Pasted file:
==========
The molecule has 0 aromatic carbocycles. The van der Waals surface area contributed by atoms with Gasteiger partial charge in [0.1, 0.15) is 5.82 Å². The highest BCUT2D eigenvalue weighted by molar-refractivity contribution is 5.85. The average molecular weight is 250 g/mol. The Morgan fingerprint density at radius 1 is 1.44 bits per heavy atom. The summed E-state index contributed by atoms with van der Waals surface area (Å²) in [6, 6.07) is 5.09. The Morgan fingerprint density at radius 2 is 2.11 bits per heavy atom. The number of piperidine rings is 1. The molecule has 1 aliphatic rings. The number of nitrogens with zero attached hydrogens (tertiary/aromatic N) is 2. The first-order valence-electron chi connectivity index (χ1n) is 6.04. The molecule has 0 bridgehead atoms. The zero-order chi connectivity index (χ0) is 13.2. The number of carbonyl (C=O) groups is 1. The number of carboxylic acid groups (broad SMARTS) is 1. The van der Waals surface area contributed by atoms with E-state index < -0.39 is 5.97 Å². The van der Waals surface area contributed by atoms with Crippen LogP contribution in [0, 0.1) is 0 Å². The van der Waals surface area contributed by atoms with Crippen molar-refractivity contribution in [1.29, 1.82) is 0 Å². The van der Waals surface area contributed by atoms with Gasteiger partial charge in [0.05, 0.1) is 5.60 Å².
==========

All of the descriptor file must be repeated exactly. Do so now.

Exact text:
The molecule has 0 aromatic carbocycles. The van der Waals surface area contributed by atoms with Gasteiger partial charge in [0.1, 0.15) is 5.82 Å². The highest BCUT2D eigenvalue weighted by molar-refractivity contribution is 5.85. The average molecular weight is 250 g/mol. The Morgan fingerprint density at radius 1 is 1.44 bits per heavy atom. The summed E-state index contributed by atoms with van der Waals surface area (Å²) in [6, 6.07) is 5.09. The Morgan fingerprint density at radius 2 is 2.11 bits per heavy atom. The number of piperidine rings is 1. The molecule has 1 aliphatic rings. The number of nitrogens with zero attached hydrogens (tertiary/aromatic N) is 2. The first-order valence-electron chi connectivity index (χ1n) is 6.04. The molecule has 0 bridgehead atoms. The zero-order chi connectivity index (χ0) is 13.2. The number of carbonyl (C=O) groups is 1. The number of carboxylic acid groups (broad SMARTS) is 1. The van der Waals surface area contributed by atoms with E-state index < -0.39 is 5.97 Å². The van der Waals surface area contributed by atoms with Crippen LogP contribution in [0, 0.1) is 0 Å². The van der Waals surface area contributed by atoms with Crippen molar-refractivity contribution in [1.29, 1.82) is 0 Å². The van der Waals surface area contributed by atoms with Gasteiger partial charge in [0.05, 0.1) is 5.60 Å².